In the June press conference, Chairman Bernanke added some clarification and more specifics regarding the forward guidance for the latest round of asset purchases, which are adding $85 billion a month to our balance sheet…He indicated that if the incoming data are broadly aligned with this central tendency outlook, the Committee anticipates it would moderate the pace of monthly purchases later this year, perhaps ending them around mid-2014. The Chairman indicated that at that point, the unemployment rate is likely to be near 7 percent. If this plan unfolds as described, this latest round of large-scale asset purchases would exceed $1 trillion and the Fed’s balance sheet would grow to more than $4 trillion.

So what are the economic conditions that would lead the Committee to slow the pace at which we are expanding the balance sheet? ..The Chairman noted that the asset purchase program is expected to end before the Committee begins raising the fed funds rate. So, ending the program by mid-2014, when the unemployment rate is anticipated to be around 7 percent, would be consistent with this.

Notice how carefully Plosser differentiates between the Committee and the Chairman.  It sounds as if Plosser also attributes the 7% number to the Chairman, not the Committee.  Not that Plosser is unhappy with the number:

My forecast has the unemployment rate approaching 7 percent by the end of this year and 6.5 percent before the end of 2014…consistent with my forecast and with the Committee’s forward guidance, I favor starting to reduce the pace of purchases and ending the asset purchase program by year-end.

Plosser is happy to take the 7% number because it justifies his desire to end asset purchases by the end of this year.  If Bernanke unilaterally set policy, the policy he set was one that favored the hawks.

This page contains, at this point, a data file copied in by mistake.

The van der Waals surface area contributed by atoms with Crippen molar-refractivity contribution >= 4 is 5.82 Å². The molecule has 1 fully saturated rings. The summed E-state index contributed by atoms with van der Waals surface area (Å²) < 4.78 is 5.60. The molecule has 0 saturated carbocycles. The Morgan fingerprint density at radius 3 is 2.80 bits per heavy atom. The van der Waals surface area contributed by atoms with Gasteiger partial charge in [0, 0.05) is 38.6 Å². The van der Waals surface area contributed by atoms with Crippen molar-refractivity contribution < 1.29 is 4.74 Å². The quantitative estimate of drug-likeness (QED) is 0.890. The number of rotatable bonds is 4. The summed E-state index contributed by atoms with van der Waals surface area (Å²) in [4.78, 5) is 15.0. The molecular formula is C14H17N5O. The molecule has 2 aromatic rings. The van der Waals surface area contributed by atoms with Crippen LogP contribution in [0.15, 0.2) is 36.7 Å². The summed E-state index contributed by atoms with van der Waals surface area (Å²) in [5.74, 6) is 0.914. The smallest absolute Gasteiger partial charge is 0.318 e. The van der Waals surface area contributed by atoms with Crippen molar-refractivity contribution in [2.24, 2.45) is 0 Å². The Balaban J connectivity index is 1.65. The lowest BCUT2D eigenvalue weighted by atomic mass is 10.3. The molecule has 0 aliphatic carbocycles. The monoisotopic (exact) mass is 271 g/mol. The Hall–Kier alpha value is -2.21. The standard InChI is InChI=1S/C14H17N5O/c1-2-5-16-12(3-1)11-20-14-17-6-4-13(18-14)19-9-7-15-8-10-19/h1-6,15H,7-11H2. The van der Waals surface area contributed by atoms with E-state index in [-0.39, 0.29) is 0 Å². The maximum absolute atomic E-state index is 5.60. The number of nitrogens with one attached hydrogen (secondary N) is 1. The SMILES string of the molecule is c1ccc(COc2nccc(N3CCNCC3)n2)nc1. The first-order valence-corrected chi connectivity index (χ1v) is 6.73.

Now for a big question:  Did Bernanke set the 7% unemployment trigger as FOMC policy because he is pulled toward the more hawkish of the FOMC factions?   If the 7% was not consensus FOMC policy, I think he tipped his hand.

4.) Is there a fight brewing?  Let’s go back to Bullard’s comment:

“The committee itself has not voted on or approved any threshold for the [bond buying] program. It’s not clear we would,” Mr. Bullard said, adding that central bankers will discuss this matter further at future gatherings.

What exactly will be discussed?  The 7% trigger, or the unilateral policy action on the part of Bernanke?  Bullard sounds like a very unhappy camper – how hard is he going to push on Bernanke in the Chairman’s final days?

Bottom Line:  It is increasingly important that we get some real clarity on the Chairman’s 7% unemployment trigger.  I think it might help more clearly define where he sits on the policy spectrum. That might be on a more hawkish side that we tend to believe.  And with the FOMC increasingly divided, should we be expecting a real power struggle within the Fed in the waning days of the Bernanke era?

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About Tim Duy 348 Articles

Tim Duy is the Director of Undergraduate Studies of the Department of Economics at the University of Oregon and the Director of the Oregon Economic Forum.